The Globe stressed that the recommendations would “dramatically change how doctors and hospitals are paid, essentially putting providers on a budget as a way to control exploding healthcare costs and improve the quality of care.” “Budget” is a more politically acceptable word for rationing. The Globe also noted that “consumer advocates said patients are going to have to be educated about the new system.” Yes, apparently they will have to get used to having their healthcare rationed.

Read MUCH more here.

Even worse, Romney’s “man caused disaster” is costing the rest of the country as well. Massachusetts received massive amounts of federal dollars to prop RomneyCare up. [emphasis mine]

The Massachusetts fiscal crisis is extraordinary because the state has been raking in the bucks from federal stimulus money for its healthcare experiment. The nonpartisan Massachusetts Budget and Policy Center noted:

Nationally, one of the largest single allocations within the American Recovery and Reinvestment Act (ARRA) is more than $128 billion provided to states for health care. Massachusetts will receive an estimated $17.7 billion through ARRA programs, grants, and direct benefits.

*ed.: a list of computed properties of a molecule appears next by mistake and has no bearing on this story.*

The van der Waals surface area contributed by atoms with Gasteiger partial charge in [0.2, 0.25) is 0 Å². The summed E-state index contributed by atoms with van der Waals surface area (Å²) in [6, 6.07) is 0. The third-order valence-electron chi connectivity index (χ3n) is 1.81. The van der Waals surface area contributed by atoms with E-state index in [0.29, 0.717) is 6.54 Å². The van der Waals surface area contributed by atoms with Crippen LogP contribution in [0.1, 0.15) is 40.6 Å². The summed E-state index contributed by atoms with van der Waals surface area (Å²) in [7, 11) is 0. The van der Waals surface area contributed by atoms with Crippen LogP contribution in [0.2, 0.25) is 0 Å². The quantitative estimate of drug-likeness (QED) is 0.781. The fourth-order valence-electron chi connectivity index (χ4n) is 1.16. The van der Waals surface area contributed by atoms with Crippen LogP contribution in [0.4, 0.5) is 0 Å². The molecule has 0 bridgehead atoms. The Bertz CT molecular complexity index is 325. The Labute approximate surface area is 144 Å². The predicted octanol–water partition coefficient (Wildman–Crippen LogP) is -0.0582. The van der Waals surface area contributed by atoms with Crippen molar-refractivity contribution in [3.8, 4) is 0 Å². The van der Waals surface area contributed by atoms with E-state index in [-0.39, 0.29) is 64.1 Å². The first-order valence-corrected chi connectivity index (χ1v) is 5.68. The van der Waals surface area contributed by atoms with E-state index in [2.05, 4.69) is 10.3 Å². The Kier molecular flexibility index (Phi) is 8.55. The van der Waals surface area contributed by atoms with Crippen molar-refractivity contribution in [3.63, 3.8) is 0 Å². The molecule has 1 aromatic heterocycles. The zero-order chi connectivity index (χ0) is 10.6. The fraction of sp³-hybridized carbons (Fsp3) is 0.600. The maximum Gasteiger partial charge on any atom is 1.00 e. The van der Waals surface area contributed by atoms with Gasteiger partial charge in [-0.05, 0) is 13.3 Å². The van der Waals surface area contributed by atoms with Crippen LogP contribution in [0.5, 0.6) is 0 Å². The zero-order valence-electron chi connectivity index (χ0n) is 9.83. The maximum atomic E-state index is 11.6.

This means Massachusetts, with just two percent of the nation’s population, will receive nearly 14 percent of stimulus money for healthcare, seven times its share.

But that hasn’t been enough money for the burgeoning Massachusetts healthcare budget, already under assault by high premiums for state employees and Medicare and Medicaid premiums.

Massachusetts State Treasurer Tim Cahill warns that Romneycare “is bankrupting the state and would have bankrupted our state if not for the federal government being overly generous with Medicaid reimbursements over these last four years. They’ve really propped the system up to keep it in place.”

Yet, over in Washington, D.C., Democratic leaders trumpeted the similar healthcare package on the federal level as a deficit reducer.

If the American taxpayer is having to bail out Massachusetts because of RomneyCare, just who in the hell is going to bail out the United States if ObamaCare isn’t repealed?

Read more here.

When one reads about the monster Mitt Romney created, it’s a long tale of disaster after disaster. It’s highly unpopular with the people of the Bay State. It’s caused Massachusetts residents nothing but grief.

RomneyCare served as the blueprint for ObamaCare. It’s the canary in the coal mine. It’s why we must repeal ObamaCare in it’s entirety, and never allow Mitt Romney, or anyone like him, near elected office again.